How to stay safe in lightning on the golf course
As we find ourselves in the middle of the stormy summer months here in Florida and many other spots around the country, I feel compelled to share some important information on golf and lightning. I cannot stress this enough. Lightning and golf do not mix. Taking a chance and hitting a few more shots or going one more hole could prove deadly.
As a golf coach and instructor, some may say that I am, on occasion, over cautious. However, did you know that lightning often strikes outside of heavy rain, and may occur as far as 10 miles away from any rainfall? This and other lighting facts can be found below and are important to know for any golfer.
Some facts you might not know about lightning:
- Air in a lightning strike can be heated up to 50,000 degrees Fahrenheit. The rapid heating of the air is what produces the shockwave that results in thunder.
- Lightning often strikes outside of heavy rain and may occur as far as 10 miles away from any rainfall.
- Most lightning incidents occur when people are caught outdoors in the summer months during the afternoon and evening (between 2:00-6:00 p.m.).
- A ground strike can produce somewhere between 100 million to one billion volts of electricity.
- The length of a cloud-to-ground lightning strike can range from two miles to 10.
So, what do you do to prepare yourself for golf in these stormy summer months? Be sure to follow these suggestions to keep yourself safe while heading out on the links this summer.
Check the forecast and check it often. Seems simple enough but its no longer surprising when golfers are seemingly out of touch with what the daily forecast says. With all of us having a mobile device nearby at all times, it should be a given that everyone has some sort of reliable weather app on their phone. Make sure that the app has the ability to set alerts on things such as lightning, severe thunderstorms, and even tornadoes.
Download a reliable radar app. Having a reliable radar with you at all times, equipped with a lighting detection/prediction mode, should be something everyone should have on their phones. Most of these types of apps have a radius of 10 miles (some more, some less) from your current location that is outlined on the radar. This is so you can tell how close the approaching storm, or more importantly, the last lightning strike was. Remember, the rain won't kill you, but the lightning could so don't focus on the radar as much as the lightning strikes. Have your own "personal radius" for when the bolts get too close. Ten miles is ideal just to be safe.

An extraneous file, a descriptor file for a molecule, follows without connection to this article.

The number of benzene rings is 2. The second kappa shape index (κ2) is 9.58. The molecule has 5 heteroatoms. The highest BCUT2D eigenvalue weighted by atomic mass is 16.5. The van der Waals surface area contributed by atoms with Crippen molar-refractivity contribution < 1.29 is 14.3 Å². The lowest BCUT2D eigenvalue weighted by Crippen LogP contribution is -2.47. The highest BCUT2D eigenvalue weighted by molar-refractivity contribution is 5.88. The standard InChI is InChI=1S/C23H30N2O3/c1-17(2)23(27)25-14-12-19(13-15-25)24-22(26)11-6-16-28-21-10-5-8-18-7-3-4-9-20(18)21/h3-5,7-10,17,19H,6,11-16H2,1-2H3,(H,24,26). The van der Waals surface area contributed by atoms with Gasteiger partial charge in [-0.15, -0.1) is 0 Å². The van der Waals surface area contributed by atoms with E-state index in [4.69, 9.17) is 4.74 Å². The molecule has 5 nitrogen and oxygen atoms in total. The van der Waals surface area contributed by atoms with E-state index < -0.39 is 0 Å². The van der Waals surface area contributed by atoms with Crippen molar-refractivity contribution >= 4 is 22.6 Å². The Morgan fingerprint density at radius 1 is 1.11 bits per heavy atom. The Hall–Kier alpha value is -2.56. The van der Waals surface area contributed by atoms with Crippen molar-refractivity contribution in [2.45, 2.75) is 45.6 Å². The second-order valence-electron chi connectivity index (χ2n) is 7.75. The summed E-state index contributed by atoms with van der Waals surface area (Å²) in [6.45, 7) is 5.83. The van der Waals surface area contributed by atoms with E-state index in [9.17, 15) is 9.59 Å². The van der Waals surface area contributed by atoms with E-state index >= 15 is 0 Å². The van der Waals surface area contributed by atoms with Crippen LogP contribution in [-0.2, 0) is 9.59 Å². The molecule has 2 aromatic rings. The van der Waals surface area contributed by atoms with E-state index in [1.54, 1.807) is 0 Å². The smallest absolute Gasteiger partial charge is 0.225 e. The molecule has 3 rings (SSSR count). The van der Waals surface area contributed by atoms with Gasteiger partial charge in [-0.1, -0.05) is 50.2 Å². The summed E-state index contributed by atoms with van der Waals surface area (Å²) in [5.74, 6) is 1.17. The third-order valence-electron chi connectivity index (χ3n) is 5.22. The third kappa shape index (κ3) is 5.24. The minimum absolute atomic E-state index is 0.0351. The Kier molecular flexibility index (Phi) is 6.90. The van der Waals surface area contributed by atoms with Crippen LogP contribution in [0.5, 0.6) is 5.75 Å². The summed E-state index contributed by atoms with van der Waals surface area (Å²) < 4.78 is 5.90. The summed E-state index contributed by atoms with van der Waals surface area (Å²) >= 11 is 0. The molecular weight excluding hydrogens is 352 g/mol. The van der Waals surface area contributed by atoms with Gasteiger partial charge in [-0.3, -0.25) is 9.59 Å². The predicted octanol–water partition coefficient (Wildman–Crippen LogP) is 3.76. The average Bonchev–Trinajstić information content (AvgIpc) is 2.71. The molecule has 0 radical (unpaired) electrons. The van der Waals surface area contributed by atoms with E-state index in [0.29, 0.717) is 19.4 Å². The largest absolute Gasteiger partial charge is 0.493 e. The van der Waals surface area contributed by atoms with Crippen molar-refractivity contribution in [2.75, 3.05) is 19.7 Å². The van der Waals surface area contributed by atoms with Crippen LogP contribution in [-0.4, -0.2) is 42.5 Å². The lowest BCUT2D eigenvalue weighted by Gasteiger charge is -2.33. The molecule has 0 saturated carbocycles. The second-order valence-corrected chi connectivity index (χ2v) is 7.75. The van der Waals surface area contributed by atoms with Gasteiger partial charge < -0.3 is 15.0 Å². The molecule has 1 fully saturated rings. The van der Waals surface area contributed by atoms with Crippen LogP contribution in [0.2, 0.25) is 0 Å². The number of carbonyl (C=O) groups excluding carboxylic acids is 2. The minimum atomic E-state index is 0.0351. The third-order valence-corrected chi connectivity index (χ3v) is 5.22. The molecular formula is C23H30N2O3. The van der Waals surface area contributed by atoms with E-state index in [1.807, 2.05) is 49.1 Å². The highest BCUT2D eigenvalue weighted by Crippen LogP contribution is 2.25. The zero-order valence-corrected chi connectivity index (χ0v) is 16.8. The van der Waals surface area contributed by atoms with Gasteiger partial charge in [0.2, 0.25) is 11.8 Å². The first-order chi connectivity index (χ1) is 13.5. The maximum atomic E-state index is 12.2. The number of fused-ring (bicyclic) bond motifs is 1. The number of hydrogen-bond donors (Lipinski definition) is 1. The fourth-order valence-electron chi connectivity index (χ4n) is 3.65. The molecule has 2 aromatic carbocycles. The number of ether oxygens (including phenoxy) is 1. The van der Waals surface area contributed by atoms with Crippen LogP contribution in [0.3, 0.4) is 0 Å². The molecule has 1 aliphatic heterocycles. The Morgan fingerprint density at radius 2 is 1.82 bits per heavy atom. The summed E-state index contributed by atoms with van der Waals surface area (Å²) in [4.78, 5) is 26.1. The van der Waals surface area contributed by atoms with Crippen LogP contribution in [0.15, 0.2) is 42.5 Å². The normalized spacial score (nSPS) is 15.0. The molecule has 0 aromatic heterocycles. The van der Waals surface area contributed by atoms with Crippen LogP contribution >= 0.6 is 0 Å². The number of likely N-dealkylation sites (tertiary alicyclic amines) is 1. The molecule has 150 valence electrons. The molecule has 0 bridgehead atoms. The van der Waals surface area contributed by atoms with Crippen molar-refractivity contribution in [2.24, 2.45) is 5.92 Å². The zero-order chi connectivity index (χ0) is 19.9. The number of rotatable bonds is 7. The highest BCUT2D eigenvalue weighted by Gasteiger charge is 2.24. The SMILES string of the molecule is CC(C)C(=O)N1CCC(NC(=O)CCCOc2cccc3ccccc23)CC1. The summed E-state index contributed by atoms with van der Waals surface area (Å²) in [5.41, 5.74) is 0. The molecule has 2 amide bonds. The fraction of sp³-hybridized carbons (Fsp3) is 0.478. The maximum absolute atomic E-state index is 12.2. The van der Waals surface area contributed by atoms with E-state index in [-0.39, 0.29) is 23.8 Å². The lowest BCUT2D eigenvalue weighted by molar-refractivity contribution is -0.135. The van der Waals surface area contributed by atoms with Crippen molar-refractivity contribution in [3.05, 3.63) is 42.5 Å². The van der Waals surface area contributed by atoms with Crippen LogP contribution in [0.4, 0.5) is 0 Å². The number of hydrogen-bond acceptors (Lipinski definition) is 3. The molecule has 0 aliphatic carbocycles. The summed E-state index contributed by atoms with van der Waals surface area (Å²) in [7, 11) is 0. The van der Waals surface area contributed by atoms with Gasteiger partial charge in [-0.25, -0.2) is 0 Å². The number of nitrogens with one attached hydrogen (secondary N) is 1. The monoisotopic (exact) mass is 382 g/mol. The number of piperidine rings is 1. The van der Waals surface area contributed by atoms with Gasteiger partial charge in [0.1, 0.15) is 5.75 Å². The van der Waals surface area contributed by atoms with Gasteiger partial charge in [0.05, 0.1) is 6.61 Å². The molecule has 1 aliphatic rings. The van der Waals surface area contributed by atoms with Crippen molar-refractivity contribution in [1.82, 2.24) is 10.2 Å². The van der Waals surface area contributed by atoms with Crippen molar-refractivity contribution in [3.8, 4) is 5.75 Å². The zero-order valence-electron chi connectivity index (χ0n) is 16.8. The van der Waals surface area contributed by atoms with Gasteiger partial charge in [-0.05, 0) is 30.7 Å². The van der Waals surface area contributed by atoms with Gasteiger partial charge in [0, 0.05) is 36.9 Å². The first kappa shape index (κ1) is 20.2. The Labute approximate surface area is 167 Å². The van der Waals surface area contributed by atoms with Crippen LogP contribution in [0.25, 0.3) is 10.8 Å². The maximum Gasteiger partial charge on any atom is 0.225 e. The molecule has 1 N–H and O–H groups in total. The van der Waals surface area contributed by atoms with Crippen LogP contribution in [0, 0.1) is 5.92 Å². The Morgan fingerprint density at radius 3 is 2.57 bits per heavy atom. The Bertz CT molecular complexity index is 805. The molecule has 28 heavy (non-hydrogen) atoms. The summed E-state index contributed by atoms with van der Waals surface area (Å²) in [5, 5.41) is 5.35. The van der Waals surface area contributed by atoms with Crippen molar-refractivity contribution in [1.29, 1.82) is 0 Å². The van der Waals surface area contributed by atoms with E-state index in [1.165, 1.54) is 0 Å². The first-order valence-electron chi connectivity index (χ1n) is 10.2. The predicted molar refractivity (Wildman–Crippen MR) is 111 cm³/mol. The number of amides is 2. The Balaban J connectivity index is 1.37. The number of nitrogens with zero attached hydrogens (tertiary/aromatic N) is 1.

Check the courses policy on lightning and if they have a lightning detection/prediction system. Many golf courses are now equipped with a lightning detection system that sets off a horn when lightning gets within a certain set distance from the course. Others have both a detection and prediction system. The difference? Detection tells you how far the last strike was and a prediction system, reads atmospheric conditions, such as the build-up of electricity in the area, to predict when and where lightning will strike. Pretty cool technology. Check with the golf staff on what the policies are concerning lightning and their particular system.
Seek Shelter Immediately. Scout out the locations for shelter on the golf course prior to your round. Know where to go beforehand because time could be of the essence in finding a safe place. If you are caught on the course and there is no shelter near, consider the following tips:
- Do not stand under tall trees or sit in a golf cart. Do not stand under a lone tree, even a small one.
- You must get away from your cart and away from your golf clubs quickly.
- Stay away from water.
- If you are old-school and have metal spikes on, take them off.
- If stranded in the open, go to a low place such as a ravine or valley, or the lowest spot you can find.
The following is helpful information for you to consider from the National Weather Service:
"If a substantial building is not available, enclosed motor vehicles can provide shelter as long as patrons do not touch the metal framework during the thunderstorm (golf carts are not safe vehicles). No place outside is safe if lightning is in the vicinity. Partially enclosed shelters are not safe. If no safe shelter is available ... stay away from the tallest objects (trees, light poles, flag poles), metal objects (fences or golf clubs), standing pools of water, and fields."
Stay safe this summer, and remember, golf, no matter how great of a game it is just a game and not worth risking your life.
Brendon Elliott is a PGA Professional in Central Florida. He is the owner of Little Linksters, LLC, the Little Linksters Golf Academy @ Wekiva Golf Club and is the founder of the Little Linksters Association for Junior Golf Development (501c3). In addition, he is an Instructor and Director of Career Development at the Golf Academy of America in Orlando.